Former assemblyman Ira Ruskin dies at 70 Services will be held Wednesday, July 9, for former state assemblyman Ira Ruskin, who represented the 21st Assembly District for six years. He died July 3 at the age of 70. The services will start at 10 a.m. at Temple Beth Jacob, 1550 Alameda de las Pulgas in Redwood City. A graveside service will follow at Alta Mesa Cemetery, 695 Arastradero Road in Palo Alto. Go to tinyurl.com/Ruskin714 for updates. The Assembly district he represented stretched from the Almaden Valley in Santa Clara County to San Carlos in San Mateo County, and included Atherton, Menlo Park, Portola Valley and Woodside. The Democrat from Redwood City told his supporters in a May 2011 email that he had undergone emergency surgery for a
malignant brain tumor earlier that month and that he was preparing to undergo “aggressive t r e a t m e n t ,” including radiaIra Ruskin tion and chemotherapy. He said at the time that his doctors told him the tumor, while not curable, was containable. The illness halted his bid for a state Senate seat. Mr. Ruskin served nine years as a city councilman in Redwood City, starting in 1995, and was mayor from 1999 through 2001. He was elected to the state Assembly in 2004, when he defeated Republican Steve Poizner to succeed Joe Simitian. He was re-elected twice to
Photo courtesy Auctions America
A Soviet SCUD mobile missile launcher, with an estimated price range of $300,000 to $350,000, is among 114 military vehicles up for auction from the Jacques Littlefield collection.
was intended for use after the 1944 invasion of Normandy. The tracks are rubber and the driving controls and hatches operate normally. The interior restoration is incomplete, but the needed parts come with the purchase.
■ A U.S. M37 105-millimeter howitzer ($200,000 to $250,000). Built in 1945 and completely restored, this mobile gun has rubber tracks, exterior lights, working hatches, working periscopes with “good glass,” and a complete instrument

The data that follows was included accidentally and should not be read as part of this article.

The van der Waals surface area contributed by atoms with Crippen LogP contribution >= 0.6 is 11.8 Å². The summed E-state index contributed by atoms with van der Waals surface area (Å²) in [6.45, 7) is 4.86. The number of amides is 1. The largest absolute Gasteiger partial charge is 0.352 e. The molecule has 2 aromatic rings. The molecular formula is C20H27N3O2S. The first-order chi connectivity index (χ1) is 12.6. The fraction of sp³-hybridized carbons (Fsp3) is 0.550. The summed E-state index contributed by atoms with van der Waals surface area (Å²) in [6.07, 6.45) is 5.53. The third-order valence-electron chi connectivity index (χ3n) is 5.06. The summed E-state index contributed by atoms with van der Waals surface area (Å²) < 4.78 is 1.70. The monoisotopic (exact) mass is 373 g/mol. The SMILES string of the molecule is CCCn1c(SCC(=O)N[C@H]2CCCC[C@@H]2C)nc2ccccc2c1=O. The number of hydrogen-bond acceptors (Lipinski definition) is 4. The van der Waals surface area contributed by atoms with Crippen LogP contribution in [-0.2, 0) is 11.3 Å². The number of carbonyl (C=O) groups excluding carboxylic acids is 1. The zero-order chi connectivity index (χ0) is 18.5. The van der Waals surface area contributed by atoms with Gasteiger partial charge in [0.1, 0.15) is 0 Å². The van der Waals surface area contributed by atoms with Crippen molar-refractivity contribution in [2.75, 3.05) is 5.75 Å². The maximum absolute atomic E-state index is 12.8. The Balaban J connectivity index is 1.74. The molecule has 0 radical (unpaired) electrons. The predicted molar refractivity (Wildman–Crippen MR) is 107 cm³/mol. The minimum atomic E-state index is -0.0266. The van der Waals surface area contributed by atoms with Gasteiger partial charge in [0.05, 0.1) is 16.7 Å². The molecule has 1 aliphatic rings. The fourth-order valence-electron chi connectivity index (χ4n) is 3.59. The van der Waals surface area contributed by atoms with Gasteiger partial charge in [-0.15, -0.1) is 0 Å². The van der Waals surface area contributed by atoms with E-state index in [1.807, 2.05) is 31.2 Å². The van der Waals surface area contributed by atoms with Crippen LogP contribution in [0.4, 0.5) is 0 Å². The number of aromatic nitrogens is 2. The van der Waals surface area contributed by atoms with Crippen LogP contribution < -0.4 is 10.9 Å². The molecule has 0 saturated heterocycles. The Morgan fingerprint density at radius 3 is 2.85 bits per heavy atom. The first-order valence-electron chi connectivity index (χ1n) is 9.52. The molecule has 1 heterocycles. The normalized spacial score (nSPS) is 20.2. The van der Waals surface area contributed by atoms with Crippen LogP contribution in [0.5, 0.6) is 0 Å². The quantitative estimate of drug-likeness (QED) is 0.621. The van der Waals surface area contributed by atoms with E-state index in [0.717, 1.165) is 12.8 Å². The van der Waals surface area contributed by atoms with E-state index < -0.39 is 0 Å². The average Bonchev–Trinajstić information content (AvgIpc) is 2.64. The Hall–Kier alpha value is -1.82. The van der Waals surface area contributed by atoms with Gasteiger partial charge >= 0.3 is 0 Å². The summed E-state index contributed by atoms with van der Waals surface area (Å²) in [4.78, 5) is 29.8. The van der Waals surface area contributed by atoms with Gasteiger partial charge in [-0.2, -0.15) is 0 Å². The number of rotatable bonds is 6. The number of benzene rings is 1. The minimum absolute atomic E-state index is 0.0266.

panel. It was last driven in January 2014. ■ A U.S. M16 anti-aircraft half-track ($75,000 to $100,000). Built in 1943 or 1944, the engine runs well and “responds nicely See VINTAGE FIGHTING, page 10
Fire board looks for new site for station By Sandy Brundage Almanac Staff Writer
even years in the planning, the redevelopment of Fire Station 6 on two lots at Oak Grove Avenue and Hoover Street in Menlo Park may now be abandoned by the Menlo Park Fire Protection District. Citing a protracted planning process and the city’s refusal to expedite the permits before a possible specific plan-altering ballot initiative could take effect, the fire board directors voted 3-0-1 on June 30 to look elsewhere for a site to construct a new fire station downtown. Board member Charles Bernstein was absent and Virginia Chang Kiraly abstained, saying she wanted the full board present to discuss alternatives.
“After 7 years of working to replace Station 6 we have gotten nowhere while in half that time we will have built a brand new and dramatically better station in East Palo Alto with
Directors opt not to pursue remodel of Station 6 in current location in downtown Menlo Park. the full support and assistance of the City of East Palo Alto,” director Peter Carpenter said in an email after the vote. “After a full discussion the Fire Board voted ... to make no further expenditures for the replacement of Station 6 at the Oak Grove site and to consider alternative sites which will
allow us to fulfill our obligation to serve the downtown area,” Mr. Carpenter said. The parcels that were slated for a renovated station straddle the boundary of the specific plan, with 700 Oak Grove on the inside and 1231 Hoover St. outside. The fire board discussed three options: Proceed as planned despite the potential complications; eliminate the lot merger and process the project as two developments on two lots; and find a new replacement site entirely outside the specific plan’s boundaries. At issue is whether the initiative proposed by grassroots coalition Save Menlo would require a city-wide vote to change the boundaries of the specific plan to incorporate See FIRE BOARD, page 10
See RUSKIN, page 6